By Denise Smith Amos
The Cincinnati Enquirer
MOUNT AUBURN - Hours after Vine Elementary dismissed classes Dec. 19, parents drove into its snow-slicked parking lot and dropped off their sons at the open school.
The children - about 50 boys in the fourth to eighth grades - were led into the gym and told to sit in a square.
Interspersed were a dozen men. Some in traditional African garb; others in business attire or overalls.
A few of the men stood, one by one, and spoke about manhood and adult responsibility.
Earnest McAdams, a city of Cincinnati prosecutor, urged the boys not to rely on the usual measures of a man.
"Success isn't the kind of money I make, the car I drive or where I live. It's not that I'm a lawyer," he said.
"Know what's going to be success for me? When I die, if somebody is going to say, 'He was a good man ... He took care of his family.'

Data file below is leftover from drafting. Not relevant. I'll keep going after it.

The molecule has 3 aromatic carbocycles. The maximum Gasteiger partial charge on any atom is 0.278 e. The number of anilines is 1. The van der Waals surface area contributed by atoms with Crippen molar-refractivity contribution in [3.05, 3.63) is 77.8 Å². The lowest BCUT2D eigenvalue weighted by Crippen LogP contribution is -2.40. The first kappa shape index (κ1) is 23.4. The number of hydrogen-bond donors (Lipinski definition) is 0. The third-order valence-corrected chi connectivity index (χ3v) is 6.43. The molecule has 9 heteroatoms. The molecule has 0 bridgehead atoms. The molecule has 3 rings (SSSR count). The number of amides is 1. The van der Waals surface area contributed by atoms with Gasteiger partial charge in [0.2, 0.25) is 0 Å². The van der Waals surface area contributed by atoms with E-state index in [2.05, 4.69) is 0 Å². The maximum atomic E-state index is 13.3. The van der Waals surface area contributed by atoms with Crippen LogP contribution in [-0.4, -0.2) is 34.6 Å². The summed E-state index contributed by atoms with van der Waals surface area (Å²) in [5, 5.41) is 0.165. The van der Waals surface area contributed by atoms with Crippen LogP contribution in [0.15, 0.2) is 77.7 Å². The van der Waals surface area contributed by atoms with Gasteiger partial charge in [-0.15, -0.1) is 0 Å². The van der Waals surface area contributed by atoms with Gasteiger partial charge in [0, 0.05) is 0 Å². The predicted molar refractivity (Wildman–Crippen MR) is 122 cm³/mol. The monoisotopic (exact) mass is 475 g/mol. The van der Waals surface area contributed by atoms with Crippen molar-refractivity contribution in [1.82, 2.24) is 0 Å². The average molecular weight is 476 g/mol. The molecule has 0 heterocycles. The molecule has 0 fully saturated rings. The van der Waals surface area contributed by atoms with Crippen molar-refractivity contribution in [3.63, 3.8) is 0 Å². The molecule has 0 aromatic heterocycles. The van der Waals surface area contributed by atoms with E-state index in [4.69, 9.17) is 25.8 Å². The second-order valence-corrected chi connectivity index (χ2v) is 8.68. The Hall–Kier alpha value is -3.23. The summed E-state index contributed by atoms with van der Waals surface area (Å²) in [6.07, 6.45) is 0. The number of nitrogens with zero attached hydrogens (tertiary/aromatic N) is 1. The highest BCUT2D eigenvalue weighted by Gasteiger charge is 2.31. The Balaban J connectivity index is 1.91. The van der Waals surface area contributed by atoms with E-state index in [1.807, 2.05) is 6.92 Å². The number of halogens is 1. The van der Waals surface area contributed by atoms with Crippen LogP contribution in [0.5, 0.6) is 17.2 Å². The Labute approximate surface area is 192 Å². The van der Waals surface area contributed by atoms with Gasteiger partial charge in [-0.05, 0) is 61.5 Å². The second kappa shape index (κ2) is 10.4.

"It's not the title you got; it's what you do ... You've got all the title you're ever going to need - man."
That's how the first sleepover for boys began at Vine Elementary.
Schools with challenges
Vine is a Cincinnati public school with challenges. Drawing students from Over-the-Rhine and Mt. Auburn, it teaches mostly African-American children, many from poor, single-parent homes. It's in a high-crime neighborhood.
The school recently underwent a mandatory "redesign" because of poor performance on state tests, switching all its teachers, administrators and curriculum.
The Vine Male Coalition, a year-old group of fathers and mentors who meet weekly at the school, was one of the few things that remained. They organized the all-night event, called the Young Men's Summit, for boys to camp indoors and get to know some male role models better.
"Young men need guidance from males to demonstrate what qualities it takes to be a man," says Tyrone Hall, a coalition leaders and coordinator of the summit.
Hall is a consultant with Ohio Family and Children First Council, a statewide coalition of social service agencies working with schools and families.
Hall said the event was so successful, he plans to take it to other Cincinnati schools.
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